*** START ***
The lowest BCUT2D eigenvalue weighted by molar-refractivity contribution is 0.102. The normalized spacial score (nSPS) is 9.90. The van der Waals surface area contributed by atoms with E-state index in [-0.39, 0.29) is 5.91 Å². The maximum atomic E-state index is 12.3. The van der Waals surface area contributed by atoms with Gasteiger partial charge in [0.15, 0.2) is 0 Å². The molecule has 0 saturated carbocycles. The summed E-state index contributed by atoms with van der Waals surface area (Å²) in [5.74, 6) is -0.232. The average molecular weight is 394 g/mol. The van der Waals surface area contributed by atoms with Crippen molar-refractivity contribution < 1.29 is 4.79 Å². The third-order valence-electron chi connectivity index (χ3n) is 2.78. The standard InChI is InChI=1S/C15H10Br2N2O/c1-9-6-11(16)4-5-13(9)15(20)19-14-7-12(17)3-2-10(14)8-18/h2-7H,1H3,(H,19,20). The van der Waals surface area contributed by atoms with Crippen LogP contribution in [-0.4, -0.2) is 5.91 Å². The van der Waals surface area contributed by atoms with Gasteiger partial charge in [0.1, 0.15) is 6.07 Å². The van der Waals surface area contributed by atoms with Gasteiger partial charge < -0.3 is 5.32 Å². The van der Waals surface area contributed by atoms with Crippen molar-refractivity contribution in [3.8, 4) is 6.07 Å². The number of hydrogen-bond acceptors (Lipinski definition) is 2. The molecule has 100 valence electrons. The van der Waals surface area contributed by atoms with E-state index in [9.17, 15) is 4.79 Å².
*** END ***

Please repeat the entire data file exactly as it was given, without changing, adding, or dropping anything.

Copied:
The lowest BCUT2D eigenvalue weighted by molar-refractivity contribution is 0.102. The normalized spacial score (nSPS) is 9.90. The van der Waals surface area contributed by atoms with E-state index in [-0.39, 0.29) is 5.91 Å². The maximum atomic E-state index is 12.3. The van der Waals surface area contributed by atoms with Gasteiger partial charge in [0.15, 0.2) is 0 Å². The molecule has 0 saturated carbocycles. The summed E-state index contributed by atoms with van der Waals surface area (Å²) in [5.74, 6) is -0.232. The average molecular weight is 394 g/mol. The van der Waals surface area contributed by atoms with Crippen molar-refractivity contribution < 1.29 is 4.79 Å². The third-order valence-electron chi connectivity index (χ3n) is 2.78. The standard InChI is InChI=1S/C15H10Br2N2O/c1-9-6-11(16)4-5-13(9)15(20)19-14-7-12(17)3-2-10(14)8-18/h2-7H,1H3,(H,19,20). The van der Waals surface area contributed by atoms with Crippen LogP contribution in [-0.4, -0.2) is 5.91 Å². The van der Waals surface area contributed by atoms with Gasteiger partial charge in [0.1, 0.15) is 6.07 Å². The van der Waals surface area contributed by atoms with Gasteiger partial charge < -0.3 is 5.32 Å². The van der Waals surface area contributed by atoms with Crippen molar-refractivity contribution in [3.8, 4) is 6.07 Å². The number of hydrogen-bond acceptors (Lipinski definition) is 2. The molecule has 100 valence electrons. The van der Waals surface area contributed by atoms with E-state index in [9.17, 15) is 4.79 Å².